Situated to the south of Bordeaux, Landes is one of the original eighty-three departments that were created in France at the end of the 18th century and it’s characterised by huge pine plantations running along its sandy Atlantic coastline. Here, you’ll find a wide variety of accommodations; from hotels to bed & breakfasts; vacation rentals to campsites – and you’ll also come across three great golf facilities in among the trees.
Moliets (Forêt & Océan)
The Forêt & Océan nines at Golf de Moliets comprise a 30-year-old Robert Trent Jones Sr. layout that operates within a big coastal golf and tennis complex. The fairways start out in forested terrain then head towards the sand dunes shortly after the turn to give golfers a little taste of linkslike playing conditions before returning back to the tree-dominated interior.
The course at Golf de Seignosse is a Robert von Hagge design that opened around the same time as Moliets in the late 1980s and it too is routed through a heavily pine-clad environment, with water coming into play at a handful of holes. New owners have started renovating the course and there are plans in place to do a lot more in the months to come.
Golf Club d’Hossegor’s course dates back to the 1920s, when Arnaud Massy helped John Morrison – one of Harry Colt’s design partners – to lay out the holes across a gently undulating property. Cabell Robinson has been working here since the start of the new millennium, mainly improving the playability of the course with modifications to both fairway and greenside bunkers.
Continuing further south, across the Adour River which marks the boundary between Landes and the Pyrénées-Atlantiques departments, there’s another cluster of first-class courses to be discovered in and around the elegant seaside town of Biarritz.
We were based for the last part of our trip in the comfortable Mercure Biarritz Centre Plaza Hotel, an exceptional historic establishment with listed architecture as recognised by Monuments de France, and its recently restored antique furniture are an absolute delight for lovers of Art Deco architecture. From this location, the remaining courses on our schedule were never more than half an hour away.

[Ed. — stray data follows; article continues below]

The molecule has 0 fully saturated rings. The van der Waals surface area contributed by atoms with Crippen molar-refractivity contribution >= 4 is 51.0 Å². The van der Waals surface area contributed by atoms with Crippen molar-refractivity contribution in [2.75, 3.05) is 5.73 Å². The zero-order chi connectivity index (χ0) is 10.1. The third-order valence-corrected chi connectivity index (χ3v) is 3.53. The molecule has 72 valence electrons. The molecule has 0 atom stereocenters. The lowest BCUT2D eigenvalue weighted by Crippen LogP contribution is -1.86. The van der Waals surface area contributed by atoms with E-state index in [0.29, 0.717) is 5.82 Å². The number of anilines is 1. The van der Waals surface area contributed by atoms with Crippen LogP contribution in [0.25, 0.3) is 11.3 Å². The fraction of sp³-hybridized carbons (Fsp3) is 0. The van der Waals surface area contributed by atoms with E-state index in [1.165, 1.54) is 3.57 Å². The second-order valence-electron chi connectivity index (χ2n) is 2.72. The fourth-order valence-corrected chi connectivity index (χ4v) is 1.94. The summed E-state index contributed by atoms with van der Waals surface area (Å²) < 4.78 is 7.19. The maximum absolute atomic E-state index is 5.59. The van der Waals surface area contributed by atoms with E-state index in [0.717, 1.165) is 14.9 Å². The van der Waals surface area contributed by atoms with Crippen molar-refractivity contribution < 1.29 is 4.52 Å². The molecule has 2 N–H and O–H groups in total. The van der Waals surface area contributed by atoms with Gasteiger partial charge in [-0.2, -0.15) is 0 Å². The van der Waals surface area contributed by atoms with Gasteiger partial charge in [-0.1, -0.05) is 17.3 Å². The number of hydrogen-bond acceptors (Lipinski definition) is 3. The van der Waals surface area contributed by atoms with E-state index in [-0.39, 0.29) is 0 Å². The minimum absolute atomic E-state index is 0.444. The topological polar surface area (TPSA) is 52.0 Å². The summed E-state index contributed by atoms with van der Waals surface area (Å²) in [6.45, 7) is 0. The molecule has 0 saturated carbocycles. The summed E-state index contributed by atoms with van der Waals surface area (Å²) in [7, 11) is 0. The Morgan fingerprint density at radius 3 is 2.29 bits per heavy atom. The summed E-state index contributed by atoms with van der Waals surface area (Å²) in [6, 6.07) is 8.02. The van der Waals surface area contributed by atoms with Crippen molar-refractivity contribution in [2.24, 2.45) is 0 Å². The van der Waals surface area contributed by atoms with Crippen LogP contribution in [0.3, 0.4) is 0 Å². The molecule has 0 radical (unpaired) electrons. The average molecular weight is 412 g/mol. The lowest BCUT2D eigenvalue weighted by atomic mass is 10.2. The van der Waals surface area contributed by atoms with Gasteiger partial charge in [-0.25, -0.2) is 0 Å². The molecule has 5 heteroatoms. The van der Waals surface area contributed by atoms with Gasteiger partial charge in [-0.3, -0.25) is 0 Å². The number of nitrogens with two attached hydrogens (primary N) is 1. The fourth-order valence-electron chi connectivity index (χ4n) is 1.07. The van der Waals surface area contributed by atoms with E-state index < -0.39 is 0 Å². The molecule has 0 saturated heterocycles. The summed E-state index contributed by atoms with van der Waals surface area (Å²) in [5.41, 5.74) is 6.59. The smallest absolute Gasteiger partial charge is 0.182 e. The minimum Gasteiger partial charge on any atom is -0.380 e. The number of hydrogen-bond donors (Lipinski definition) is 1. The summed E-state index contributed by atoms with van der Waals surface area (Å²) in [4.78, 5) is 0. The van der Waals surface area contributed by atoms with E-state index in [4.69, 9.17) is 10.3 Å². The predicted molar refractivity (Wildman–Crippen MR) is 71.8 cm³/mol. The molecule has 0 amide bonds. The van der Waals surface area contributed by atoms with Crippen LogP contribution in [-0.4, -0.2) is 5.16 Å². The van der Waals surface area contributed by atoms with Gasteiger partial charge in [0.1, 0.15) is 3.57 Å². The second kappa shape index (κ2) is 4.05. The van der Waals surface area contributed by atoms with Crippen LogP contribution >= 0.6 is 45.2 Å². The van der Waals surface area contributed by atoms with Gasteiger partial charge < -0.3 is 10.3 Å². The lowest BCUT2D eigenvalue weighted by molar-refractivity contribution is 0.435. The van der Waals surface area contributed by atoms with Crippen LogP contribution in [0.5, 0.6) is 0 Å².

Tom Simpson set out the course at Golf de Chiberta during the Golden Age of Golf in the 1920s and this rather unique part links/part heathland track is as relevant today as it was back then, thanks largely to the efforts of another British architect, Stuart Hallett, who deserves great credit for his work at the club over the past decade, preserving Simpson’s design intent by restoring bunkers and carrying out other course improvements.
Biarritz Le Phare
The initial eighteen holes at Golf de Biarritz Le Phare were date-stamped “1888” but a large part of that Tom and Willie Dunn layout (which was subsequently remodeled by Harry Colt in the 1920s) was lost after World War II. Unfortunately, there’s not much left of the old course but hats of once again to French-based architect Stuart Hallett who is actively involved in a long term upgrade project at the club.
The Golf d’Arcangues course occupies around a hundred and twenty acres of the historical Arcangues estate which has been in the hands of the family since the middle of the 12th century. Designed by Ron Fream when he worked with Golfplan, the layout is routed across rolling terrain, with three holes on the back nine set out in a loop around the old ancestral home, Châteaux d’Arcangues.
The Golf de Chantaco course at St-Jean-de-Luz is another Harry Colt design from the 1920s that has just undergone an extensive renovation by... yes you’ve guessed it – that man Hallett once again! The front nine was totally revamped this year and the back nine is due to go under the knife this coming winter so don’t be too surprised if the Open de France Dames tournament for professional ladies returns here sometime thereafter.
A golfing trip to Aquitaine wouldn’t be complete without venturing one hundred and twenty five kilometres inland to where it all started in Pau, the Cradle of French Golf. The course is laid out on the northern banks of the Gave de Pau river, with six par threes on the scorecard contributing to an overall length of just under 5,400 metres from the back tees.
The club’s first course consisted of nine holes and this was extended to 12 holes by Willie Dunn, the Royal Blackheath professional, in 1860. Fifteen years later, further land was acquired and a new course of 18 holes was fashioned. It’s been lengthened a little since then but it still feels very much caught up in a time trap – don’t miss a trip to Pau as it’s something of a golfing shrine.
Top 100 Golf Courses